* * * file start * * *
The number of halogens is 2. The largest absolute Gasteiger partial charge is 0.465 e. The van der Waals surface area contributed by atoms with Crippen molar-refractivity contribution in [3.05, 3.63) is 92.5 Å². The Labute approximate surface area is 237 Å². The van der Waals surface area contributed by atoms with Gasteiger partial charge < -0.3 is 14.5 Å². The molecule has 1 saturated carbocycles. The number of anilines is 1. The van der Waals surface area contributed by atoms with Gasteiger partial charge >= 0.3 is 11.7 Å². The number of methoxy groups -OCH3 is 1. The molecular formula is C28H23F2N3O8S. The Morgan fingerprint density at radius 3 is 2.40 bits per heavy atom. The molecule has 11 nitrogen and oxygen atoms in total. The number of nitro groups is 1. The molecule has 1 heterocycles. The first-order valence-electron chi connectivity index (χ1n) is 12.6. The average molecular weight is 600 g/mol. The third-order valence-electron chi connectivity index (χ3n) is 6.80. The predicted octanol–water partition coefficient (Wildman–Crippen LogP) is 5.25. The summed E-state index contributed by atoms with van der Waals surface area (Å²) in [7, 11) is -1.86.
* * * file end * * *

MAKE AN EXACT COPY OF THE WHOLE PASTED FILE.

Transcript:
The number of halogens is 2. The largest absolute Gasteiger partial charge is 0.465 e. The van der Waals surface area contributed by atoms with Crippen molar-refractivity contribution in [3.05, 3.63) is 92.5 Å². The Labute approximate surface area is 237 Å². The van der Waals surface area contributed by atoms with Gasteiger partial charge < -0.3 is 14.5 Å². The molecule has 1 saturated carbocycles. The number of anilines is 1. The van der Waals surface area contributed by atoms with Gasteiger partial charge >= 0.3 is 11.7 Å². The number of methoxy groups -OCH3 is 1. The molecular formula is C28H23F2N3O8S. The Morgan fingerprint density at radius 3 is 2.40 bits per heavy atom. The molecule has 11 nitrogen and oxygen atoms in total. The number of nitro groups is 1. The molecule has 1 heterocycles. The first-order valence-electron chi connectivity index (χ1n) is 12.6. The average molecular weight is 600 g/mol. The third-order valence-electron chi connectivity index (χ3n) is 6.80. The predicted octanol–water partition coefficient (Wildman–Crippen LogP) is 5.25. The summed E-state index contributed by atoms with van der Waals surface area (Å²) in [7, 11) is -1.86.